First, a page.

About the video material: there is some in French and in English. In French, it covers just a small part of the curriculum, only some subjects. In English, I get to a similar problem like with the non-French books. But I'll trying playing more with it. The speed idea looks very interesting but I guess it would depend on the kind of video and speech included. Students of IT or maths are very fortunate to have so much video material on youtube. It really looks like both (and also other fields, sure) have a lot of students and teachers who love the subject and love to share.[I mentioned double speed to a colleague who isn't a native English speaker but has lived here for 25+ years, much to my surprise she said she did 1.25 to 1.5 times speed depending on the presenter / subject. I think everyone should try it - they seem to add frequency modification to prevent it sounding like a mouse (pluralsight, youtube, microsoft).]
The overlaps are something I am sure to benefit from too. An example: the hypertension is being treated in the overall intern medicine, in cardiology, in nephrology, and I think also in endocrinology. Also, it is logical most of the subjects overlap, it is still one body they are talking about. But it is even worse, when I cannot remember something that I have seen so many times.
I need more reviews. [Do you have a map? http://unreasonable.org/Feynman_and_the_map_of_the_cat]
For languages, it is similar. Perhaps instead of fighting it and trying to find a way to make a master list of vocabulary out of all my sources without repetitions, I should just embrace it and make more lists. And if I let something in for the second or third time, I obviously need to see more of it. Thanks for leading me to this thought.[I like Listening-Reading - one advantage is that the frequently used bits are encountered more often and reinforced. Not just words, but sounds melding together.]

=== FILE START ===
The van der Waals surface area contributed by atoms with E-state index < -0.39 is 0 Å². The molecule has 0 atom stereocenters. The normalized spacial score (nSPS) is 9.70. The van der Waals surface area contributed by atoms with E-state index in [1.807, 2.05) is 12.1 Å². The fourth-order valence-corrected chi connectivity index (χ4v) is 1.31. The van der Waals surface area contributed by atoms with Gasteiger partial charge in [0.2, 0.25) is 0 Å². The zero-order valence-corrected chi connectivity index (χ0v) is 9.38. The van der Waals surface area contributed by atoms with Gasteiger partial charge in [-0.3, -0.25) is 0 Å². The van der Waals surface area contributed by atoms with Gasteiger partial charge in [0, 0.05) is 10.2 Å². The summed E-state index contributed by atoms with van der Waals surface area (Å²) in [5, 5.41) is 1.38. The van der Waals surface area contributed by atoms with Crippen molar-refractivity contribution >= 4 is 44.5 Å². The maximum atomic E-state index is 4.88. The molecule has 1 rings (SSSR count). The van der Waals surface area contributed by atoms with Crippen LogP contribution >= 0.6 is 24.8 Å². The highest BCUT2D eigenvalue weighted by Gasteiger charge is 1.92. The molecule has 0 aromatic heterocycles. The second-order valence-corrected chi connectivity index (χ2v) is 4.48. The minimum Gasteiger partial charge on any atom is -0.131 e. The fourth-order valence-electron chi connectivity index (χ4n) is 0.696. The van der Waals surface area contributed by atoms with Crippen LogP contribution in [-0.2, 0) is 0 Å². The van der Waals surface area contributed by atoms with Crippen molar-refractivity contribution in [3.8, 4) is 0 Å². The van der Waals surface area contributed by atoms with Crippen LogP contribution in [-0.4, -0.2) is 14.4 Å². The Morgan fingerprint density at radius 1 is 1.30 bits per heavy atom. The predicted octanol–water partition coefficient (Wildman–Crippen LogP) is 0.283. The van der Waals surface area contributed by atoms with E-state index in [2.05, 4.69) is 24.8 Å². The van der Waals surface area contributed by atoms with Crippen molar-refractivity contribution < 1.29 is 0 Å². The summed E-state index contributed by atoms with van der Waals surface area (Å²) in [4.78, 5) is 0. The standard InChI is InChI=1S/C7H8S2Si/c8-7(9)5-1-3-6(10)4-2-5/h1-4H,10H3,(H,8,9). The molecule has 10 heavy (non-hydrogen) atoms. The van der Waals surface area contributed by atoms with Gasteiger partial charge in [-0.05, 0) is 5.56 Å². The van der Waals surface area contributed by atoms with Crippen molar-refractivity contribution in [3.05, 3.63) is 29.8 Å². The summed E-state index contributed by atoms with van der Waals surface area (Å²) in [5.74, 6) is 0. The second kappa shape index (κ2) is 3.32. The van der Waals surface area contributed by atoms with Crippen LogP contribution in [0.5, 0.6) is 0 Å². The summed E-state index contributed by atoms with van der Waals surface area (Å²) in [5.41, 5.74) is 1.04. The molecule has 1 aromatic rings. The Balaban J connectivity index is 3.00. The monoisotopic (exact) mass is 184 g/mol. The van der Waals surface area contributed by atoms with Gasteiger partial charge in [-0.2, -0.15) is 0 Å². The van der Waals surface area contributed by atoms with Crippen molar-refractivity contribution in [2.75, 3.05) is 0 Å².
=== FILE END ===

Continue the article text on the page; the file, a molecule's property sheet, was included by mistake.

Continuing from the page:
I am not be a newbie crammer. (heh, vast majority of my studies has been cramming. and I remember a lot, considering the cramming attitude). But I need to do it on a scale I could have hardly imagined before. I hate myself for not having been a better student, but there were also valid reasons for it. There is no point in wasting time on regretting the lost time, I need to cram now.[You are where you are, no regrets, one step at a time. You seem to me to have a vast intellect (compared to me)]
I am lucky I can afford relying on official materials by experts, my dad is supporting me in my studies and providing even for my textbook needs. But still, no expert is likely to know my particular weaknesses better than me, so the cards made by myself are a must this time.[Everyone's different, I suffer from being lazy/procrastination. Being constructively lazy might mean that I spend 2 days creating a spreadsheet or application so I don't EVER have to do it by hand again.]
Thank you for your good wishes. **during the times of intensive studying, I drink two liters of filtered coffee per day. Or several espressos (cappuccino or latte during the winter or for breakfast). I don't drink the Turkish coffee and I hope the "Czech coffee" is safely buried in the prehistory, with the rest of the 20th century
Tea is awesome, I am more for the black one, but I am considering switching to green. I like it too, I just somehow cannot get myself to it. Is it really good for memory?[I'm English - we drink tea as a pick-me-up, if we're dehydrated, too hot, too cold, bored. I used to drink instant coffee (quicker to make) - 14 a day when programming, the caffeine didn't affect me greatly, others won't sleep if they have an afternoon tea. No comment on my misspelled Bavorak? Fernet Stock & Tonica.]